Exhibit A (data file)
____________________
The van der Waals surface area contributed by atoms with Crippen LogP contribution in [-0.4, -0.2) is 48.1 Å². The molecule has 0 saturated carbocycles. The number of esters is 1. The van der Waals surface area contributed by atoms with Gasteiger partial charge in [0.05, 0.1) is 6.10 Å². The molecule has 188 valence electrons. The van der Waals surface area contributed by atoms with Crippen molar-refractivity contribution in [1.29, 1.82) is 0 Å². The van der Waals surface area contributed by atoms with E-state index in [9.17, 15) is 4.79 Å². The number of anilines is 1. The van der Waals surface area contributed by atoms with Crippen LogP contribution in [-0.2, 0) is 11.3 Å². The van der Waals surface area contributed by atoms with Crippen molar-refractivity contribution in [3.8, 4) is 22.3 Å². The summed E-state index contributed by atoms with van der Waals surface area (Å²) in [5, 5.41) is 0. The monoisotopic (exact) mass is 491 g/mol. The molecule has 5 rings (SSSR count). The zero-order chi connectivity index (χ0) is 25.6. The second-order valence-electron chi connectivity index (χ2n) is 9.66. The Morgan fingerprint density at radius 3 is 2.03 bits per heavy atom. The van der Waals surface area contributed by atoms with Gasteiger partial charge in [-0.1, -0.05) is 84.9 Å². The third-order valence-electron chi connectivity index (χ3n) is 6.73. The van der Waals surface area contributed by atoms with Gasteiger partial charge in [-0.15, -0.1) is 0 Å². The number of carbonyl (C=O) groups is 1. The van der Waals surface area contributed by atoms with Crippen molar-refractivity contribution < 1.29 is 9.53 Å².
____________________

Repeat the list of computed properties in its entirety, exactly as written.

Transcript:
The van der Waals surface area contributed by atoms with Crippen LogP contribution in [-0.4, -0.2) is 48.1 Å². The molecule has 0 saturated carbocycles. The number of esters is 1. The van der Waals surface area contributed by atoms with Gasteiger partial charge in [0.05, 0.1) is 6.10 Å². The molecule has 188 valence electrons. The van der Waals surface area contributed by atoms with Crippen molar-refractivity contribution in [1.29, 1.82) is 0 Å². The van der Waals surface area contributed by atoms with E-state index in [9.17, 15) is 4.79 Å². The number of anilines is 1. The van der Waals surface area contributed by atoms with Crippen LogP contribution in [-0.2, 0) is 11.3 Å². The van der Waals surface area contributed by atoms with Crippen molar-refractivity contribution in [3.8, 4) is 22.3 Å². The summed E-state index contributed by atoms with van der Waals surface area (Å²) in [5, 5.41) is 0. The monoisotopic (exact) mass is 491 g/mol. The molecule has 5 rings (SSSR count). The zero-order chi connectivity index (χ0) is 25.6. The second-order valence-electron chi connectivity index (χ2n) is 9.66. The Morgan fingerprint density at radius 3 is 2.03 bits per heavy atom. The van der Waals surface area contributed by atoms with Gasteiger partial charge in [-0.1, -0.05) is 84.9 Å². The third-order valence-electron chi connectivity index (χ3n) is 6.73. The van der Waals surface area contributed by atoms with Gasteiger partial charge in [-0.15, -0.1) is 0 Å². The number of carbonyl (C=O) groups is 1. The van der Waals surface area contributed by atoms with Crippen molar-refractivity contribution < 1.29 is 9.53 Å².